Chefs, What Would It Take to Sell Yourselves to a Major Corporation?
Welcome to Chow Bella's Bites & Dishes, where Valley chefs and restaurateurs respond to a question New Times food critic Laura Hahnefeld has on her mind. Have a question you'd like to ask? E-mail email@example.com.
Since James Beard likened himself to a "gastronomic whore" after signing an endorsement deal with Jolly Green Giant to tout their Corn Niblets and wax beans in his recipes, culinary personalities shilling for food companies has been on the rise. A few notables include Food Network's Alton Brown hawking Welch's, Top Chef judge Tom Colicchio singing the praises of Diet Coke, and celebu-chef Rick Bayless raving about a Burger King chicken sandwich.
So what would it take for the Valley's chefs to sell their personalities to a major corporation? Here's what a few of them had to say.
Aaron May, Chef and Restaurateur
As a general rule, I severely distrust major corporations. The two times I did anything with large corporate landlords ended in disaster, which further fostered my affinity for smaller independent business as partnerships. The situation would really have to be extraordinarily financially rewarding in addition to being something that I really believed in. So don't look for me on a frozen pizza box or Costco pancake mix anytime soon, but never say never.
Charles Wiley Chef and Food and Beverage Director, ZuZu
First, I would have to have respect for the corporation and be assured that what they project would not dilute what I spent the last 40 years building. Second, a boatload of money.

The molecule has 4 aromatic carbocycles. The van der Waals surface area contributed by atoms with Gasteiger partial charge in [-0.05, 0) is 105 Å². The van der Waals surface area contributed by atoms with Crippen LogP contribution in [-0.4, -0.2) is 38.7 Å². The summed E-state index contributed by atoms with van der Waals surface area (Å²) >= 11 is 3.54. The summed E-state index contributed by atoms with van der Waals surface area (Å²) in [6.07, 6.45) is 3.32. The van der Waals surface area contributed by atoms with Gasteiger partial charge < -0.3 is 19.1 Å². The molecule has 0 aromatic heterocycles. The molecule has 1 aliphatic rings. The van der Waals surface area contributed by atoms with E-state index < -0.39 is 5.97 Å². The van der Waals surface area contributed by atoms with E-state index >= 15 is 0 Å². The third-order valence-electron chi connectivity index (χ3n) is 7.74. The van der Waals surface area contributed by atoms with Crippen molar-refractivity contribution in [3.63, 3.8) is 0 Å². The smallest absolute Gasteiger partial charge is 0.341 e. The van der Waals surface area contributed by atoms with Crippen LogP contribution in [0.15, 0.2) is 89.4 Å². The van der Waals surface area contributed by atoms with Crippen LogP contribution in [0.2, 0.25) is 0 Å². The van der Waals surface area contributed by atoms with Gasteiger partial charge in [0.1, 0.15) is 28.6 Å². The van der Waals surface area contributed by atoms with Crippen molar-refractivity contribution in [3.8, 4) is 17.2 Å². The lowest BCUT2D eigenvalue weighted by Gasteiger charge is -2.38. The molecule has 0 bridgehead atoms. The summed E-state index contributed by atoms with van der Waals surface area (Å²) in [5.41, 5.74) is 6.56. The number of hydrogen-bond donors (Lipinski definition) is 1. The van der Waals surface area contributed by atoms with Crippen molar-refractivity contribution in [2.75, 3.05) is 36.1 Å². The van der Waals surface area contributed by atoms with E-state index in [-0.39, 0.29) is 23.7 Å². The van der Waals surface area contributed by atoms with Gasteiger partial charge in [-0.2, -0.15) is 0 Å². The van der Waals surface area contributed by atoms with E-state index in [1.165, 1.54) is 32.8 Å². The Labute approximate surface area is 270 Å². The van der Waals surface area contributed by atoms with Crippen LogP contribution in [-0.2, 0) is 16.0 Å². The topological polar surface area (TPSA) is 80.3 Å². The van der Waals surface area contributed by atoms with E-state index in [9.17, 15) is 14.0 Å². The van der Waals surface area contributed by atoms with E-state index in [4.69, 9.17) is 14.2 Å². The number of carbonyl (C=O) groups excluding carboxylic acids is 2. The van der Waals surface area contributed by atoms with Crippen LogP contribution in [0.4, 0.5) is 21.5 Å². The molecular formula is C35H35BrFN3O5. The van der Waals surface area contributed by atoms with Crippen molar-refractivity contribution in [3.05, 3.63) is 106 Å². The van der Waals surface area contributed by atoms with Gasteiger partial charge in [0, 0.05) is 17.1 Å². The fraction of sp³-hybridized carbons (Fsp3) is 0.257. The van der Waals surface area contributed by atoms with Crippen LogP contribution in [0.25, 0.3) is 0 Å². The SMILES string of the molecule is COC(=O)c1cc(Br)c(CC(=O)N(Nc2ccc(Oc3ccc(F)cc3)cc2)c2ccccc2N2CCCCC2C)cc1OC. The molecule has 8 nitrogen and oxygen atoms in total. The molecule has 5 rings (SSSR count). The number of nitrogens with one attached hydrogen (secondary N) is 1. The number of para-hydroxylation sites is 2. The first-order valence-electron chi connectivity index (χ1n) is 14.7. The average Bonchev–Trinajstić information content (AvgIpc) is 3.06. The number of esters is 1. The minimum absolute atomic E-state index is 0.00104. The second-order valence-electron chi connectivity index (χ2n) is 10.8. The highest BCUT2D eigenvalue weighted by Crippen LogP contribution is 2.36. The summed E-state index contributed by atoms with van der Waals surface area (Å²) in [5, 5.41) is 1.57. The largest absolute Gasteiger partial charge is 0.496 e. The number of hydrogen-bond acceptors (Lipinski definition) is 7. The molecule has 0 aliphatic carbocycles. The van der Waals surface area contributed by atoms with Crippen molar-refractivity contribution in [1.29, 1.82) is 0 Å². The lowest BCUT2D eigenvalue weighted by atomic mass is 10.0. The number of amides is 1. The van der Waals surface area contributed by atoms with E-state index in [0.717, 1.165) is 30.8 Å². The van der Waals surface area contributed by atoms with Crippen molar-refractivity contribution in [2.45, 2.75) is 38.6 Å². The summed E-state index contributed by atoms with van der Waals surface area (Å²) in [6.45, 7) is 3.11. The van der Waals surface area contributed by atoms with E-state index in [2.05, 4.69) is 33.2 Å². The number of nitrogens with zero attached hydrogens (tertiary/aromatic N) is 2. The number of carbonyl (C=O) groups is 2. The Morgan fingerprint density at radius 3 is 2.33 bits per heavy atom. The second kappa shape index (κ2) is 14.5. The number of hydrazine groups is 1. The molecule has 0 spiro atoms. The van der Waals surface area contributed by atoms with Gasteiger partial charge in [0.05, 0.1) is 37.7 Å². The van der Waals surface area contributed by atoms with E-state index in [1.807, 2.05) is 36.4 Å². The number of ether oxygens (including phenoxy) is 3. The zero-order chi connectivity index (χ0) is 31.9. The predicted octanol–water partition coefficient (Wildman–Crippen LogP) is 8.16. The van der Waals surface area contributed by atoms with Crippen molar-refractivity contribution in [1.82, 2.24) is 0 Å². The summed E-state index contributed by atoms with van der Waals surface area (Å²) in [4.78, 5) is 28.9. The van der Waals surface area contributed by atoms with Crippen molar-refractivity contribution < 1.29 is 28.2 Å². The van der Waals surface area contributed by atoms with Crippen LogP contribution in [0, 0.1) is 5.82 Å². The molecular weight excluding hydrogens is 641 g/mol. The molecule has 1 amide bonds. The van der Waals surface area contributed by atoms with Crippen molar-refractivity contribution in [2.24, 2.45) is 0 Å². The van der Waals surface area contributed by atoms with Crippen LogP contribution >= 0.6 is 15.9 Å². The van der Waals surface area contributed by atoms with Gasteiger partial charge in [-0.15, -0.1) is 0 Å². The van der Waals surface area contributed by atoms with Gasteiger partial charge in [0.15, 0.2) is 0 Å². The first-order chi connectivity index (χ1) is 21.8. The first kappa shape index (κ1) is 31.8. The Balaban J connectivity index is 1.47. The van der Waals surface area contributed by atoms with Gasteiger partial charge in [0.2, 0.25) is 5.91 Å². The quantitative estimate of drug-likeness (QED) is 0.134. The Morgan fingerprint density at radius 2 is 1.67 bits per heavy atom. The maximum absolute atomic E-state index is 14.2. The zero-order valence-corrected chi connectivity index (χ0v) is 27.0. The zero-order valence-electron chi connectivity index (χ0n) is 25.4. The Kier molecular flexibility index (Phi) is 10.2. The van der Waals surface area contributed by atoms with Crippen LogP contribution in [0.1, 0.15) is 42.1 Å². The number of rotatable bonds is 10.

Christopher Gross Chef and Owner, Christopher's & Crush Lounge
It would take money! As long as I didn't have to get involved, they could even make "Chef Christopher's PETA Approved Faux Foie Gras" on a stick. I would take the money and run and open a place where I didn't need to make money -- a place where I could just cook.
Josh Hebert Owner and Chef, Posh
A large enough check that would allow me to live a really good life off the interest. I'm thinking something to the tune of $10 million, plus residuals.
Chef Kurt Jacobsen, Hidden Meadow Ranch, Greer
I would have to really like the major corporation. Money and peace of mind do not always go hand in hand.
Jeff Kraus Chef and Owner, Crepé Bar
A heavy-duty contract stating that I can run things my way but with a major corporation's residuals.
Deborah Schneider Chef and Partner, SOL Mexican Cocina
Complete control and tons -- absolutely tons -- of money.
Chef Payton Curry, Brat Haus
A financial obligation on their behalf for a garden to produce real food, period. I don't want a manipulated compensation package, I want people to eat real food. Give me a plot to richly thicken with vegetables, herbs, and greens and we will go to town.
Michael Brown Chef and Owner, Jamburritos Cajun Express
If given the opportunity to realize 1,000 units nationwide and accelerate the growth of Jamburritos Cajun Grille by teaming up with a larger corporation, I would want to be certain that our company values matched and that key role players including myself, my CMO, my CFO, and key managers were given key positions. I would also ask for a fair market price for the business and retain at least 51 percent of the corporation.
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